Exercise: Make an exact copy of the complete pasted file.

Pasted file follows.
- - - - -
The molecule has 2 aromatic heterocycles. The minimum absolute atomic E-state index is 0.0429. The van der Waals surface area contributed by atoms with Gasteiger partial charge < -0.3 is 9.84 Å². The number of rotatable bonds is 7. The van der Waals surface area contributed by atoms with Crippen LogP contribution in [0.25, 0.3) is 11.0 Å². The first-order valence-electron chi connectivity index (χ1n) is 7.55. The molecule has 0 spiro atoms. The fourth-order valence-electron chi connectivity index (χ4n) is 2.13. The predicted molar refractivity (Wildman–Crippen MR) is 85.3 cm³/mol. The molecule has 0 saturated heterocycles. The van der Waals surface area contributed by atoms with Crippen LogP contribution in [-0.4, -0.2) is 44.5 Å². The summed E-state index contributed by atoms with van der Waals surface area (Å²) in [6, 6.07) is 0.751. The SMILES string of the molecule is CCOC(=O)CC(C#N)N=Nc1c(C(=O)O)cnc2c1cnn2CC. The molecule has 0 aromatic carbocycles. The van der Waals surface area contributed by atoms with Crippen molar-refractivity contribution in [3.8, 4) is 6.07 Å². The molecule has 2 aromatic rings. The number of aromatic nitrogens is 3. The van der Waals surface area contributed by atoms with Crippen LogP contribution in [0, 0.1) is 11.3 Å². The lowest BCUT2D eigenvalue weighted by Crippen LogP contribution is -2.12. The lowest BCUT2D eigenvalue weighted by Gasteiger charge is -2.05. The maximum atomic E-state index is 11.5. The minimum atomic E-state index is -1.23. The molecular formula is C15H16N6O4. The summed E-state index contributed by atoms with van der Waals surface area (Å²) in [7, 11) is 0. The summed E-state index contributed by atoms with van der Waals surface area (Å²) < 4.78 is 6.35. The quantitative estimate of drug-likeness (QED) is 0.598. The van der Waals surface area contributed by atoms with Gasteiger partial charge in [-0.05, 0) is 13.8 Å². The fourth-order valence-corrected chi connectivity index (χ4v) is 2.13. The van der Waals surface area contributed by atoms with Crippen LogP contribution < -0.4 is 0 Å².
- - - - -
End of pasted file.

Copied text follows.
The molecule has 2 aromatic heterocycles. The minimum absolute atomic E-state index is 0.0429. The van der Waals surface area contributed by atoms with Gasteiger partial charge < -0.3 is 9.84 Å². The number of rotatable bonds is 7. The van der Waals surface area contributed by atoms with Crippen LogP contribution in [0.25, 0.3) is 11.0 Å². The first-order valence-electron chi connectivity index (χ1n) is 7.55. The molecule has 0 spiro atoms. The fourth-order valence-electron chi connectivity index (χ4n) is 2.13. The predicted molar refractivity (Wildman–Crippen MR) is 85.3 cm³/mol. The molecule has 0 saturated heterocycles. The van der Waals surface area contributed by atoms with Crippen LogP contribution in [-0.4, -0.2) is 44.5 Å². The summed E-state index contributed by atoms with van der Waals surface area (Å²) in [6, 6.07) is 0.751. The SMILES string of the molecule is CCOC(=O)CC(C#N)N=Nc1c(C(=O)O)cnc2c1cnn2CC. The molecule has 0 aromatic carbocycles. The van der Waals surface area contributed by atoms with Crippen molar-refractivity contribution in [3.8, 4) is 6.07 Å². The molecule has 2 aromatic rings. The number of aromatic nitrogens is 3. The van der Waals surface area contributed by atoms with Crippen LogP contribution in [0, 0.1) is 11.3 Å². The lowest BCUT2D eigenvalue weighted by Crippen LogP contribution is -2.12. The lowest BCUT2D eigenvalue weighted by Gasteiger charge is -2.05. The maximum atomic E-state index is 11.5. The minimum atomic E-state index is -1.23. The molecular formula is C15H16N6O4. The summed E-state index contributed by atoms with van der Waals surface area (Å²) in [7, 11) is 0. The summed E-state index contributed by atoms with van der Waals surface area (Å²) < 4.78 is 6.35. The quantitative estimate of drug-likeness (QED) is 0.598. The van der Waals surface area contributed by atoms with Gasteiger partial charge in [-0.05, 0) is 13.8 Å². The fourth-order valence-corrected chi connectivity index (χ4v) is 2.13. The van der Waals surface area contributed by atoms with Crippen LogP contribution < -0.4 is 0 Å².